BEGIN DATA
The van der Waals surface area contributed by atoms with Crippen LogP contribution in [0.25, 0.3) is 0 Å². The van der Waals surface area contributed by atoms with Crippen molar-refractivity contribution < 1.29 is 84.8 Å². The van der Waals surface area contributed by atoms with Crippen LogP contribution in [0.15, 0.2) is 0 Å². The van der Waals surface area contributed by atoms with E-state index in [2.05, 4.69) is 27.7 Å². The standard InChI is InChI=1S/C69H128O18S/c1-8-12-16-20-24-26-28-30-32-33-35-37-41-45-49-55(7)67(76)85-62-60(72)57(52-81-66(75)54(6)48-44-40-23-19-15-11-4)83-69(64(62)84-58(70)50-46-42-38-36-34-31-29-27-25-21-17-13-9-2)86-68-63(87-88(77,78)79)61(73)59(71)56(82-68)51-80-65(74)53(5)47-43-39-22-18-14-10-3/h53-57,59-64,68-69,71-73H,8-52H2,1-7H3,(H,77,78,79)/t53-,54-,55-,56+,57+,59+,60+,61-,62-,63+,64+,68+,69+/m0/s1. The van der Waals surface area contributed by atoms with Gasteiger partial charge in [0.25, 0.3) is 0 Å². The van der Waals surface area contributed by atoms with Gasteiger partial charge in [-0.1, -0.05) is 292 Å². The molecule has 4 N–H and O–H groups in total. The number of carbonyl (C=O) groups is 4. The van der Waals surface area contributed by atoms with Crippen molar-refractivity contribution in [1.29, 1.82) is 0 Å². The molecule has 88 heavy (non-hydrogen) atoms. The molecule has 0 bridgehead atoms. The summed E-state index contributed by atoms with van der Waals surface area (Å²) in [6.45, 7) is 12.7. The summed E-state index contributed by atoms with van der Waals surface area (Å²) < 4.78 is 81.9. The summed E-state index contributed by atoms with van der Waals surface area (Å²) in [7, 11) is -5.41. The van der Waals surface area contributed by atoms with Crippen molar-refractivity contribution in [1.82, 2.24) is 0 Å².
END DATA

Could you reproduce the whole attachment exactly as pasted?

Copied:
The van der Waals surface area contributed by atoms with Crippen LogP contribution in [0.25, 0.3) is 0 Å². The van der Waals surface area contributed by atoms with Crippen molar-refractivity contribution < 1.29 is 84.8 Å². The van der Waals surface area contributed by atoms with Crippen LogP contribution in [0.15, 0.2) is 0 Å². The van der Waals surface area contributed by atoms with E-state index in [2.05, 4.69) is 27.7 Å². The standard InChI is InChI=1S/C69H128O18S/c1-8-12-16-20-24-26-28-30-32-33-35-37-41-45-49-55(7)67(76)85-62-60(72)57(52-81-66(75)54(6)48-44-40-23-19-15-11-4)83-69(64(62)84-58(70)50-46-42-38-36-34-31-29-27-25-21-17-13-9-2)86-68-63(87-88(77,78)79)61(73)59(71)56(82-68)51-80-65(74)53(5)47-43-39-22-18-14-10-3/h53-57,59-64,68-69,71-73H,8-52H2,1-7H3,(H,77,78,79)/t53-,54-,55-,56+,57+,59+,60+,61-,62-,63+,64+,68+,69+/m0/s1. The van der Waals surface area contributed by atoms with Gasteiger partial charge in [0.25, 0.3) is 0 Å². The van der Waals surface area contributed by atoms with Gasteiger partial charge in [-0.1, -0.05) is 292 Å². The molecule has 4 N–H and O–H groups in total. The number of carbonyl (C=O) groups is 4. The van der Waals surface area contributed by atoms with Crippen molar-refractivity contribution in [1.29, 1.82) is 0 Å². The molecule has 88 heavy (non-hydrogen) atoms. The molecule has 0 bridgehead atoms. The summed E-state index contributed by atoms with van der Waals surface area (Å²) in [6.45, 7) is 12.7. The summed E-state index contributed by atoms with van der Waals surface area (Å²) < 4.78 is 81.9. The summed E-state index contributed by atoms with van der Waals surface area (Å²) in [7, 11) is -5.41. The van der Waals surface area contributed by atoms with Crippen molar-refractivity contribution in [1.82, 2.24) is 0 Å².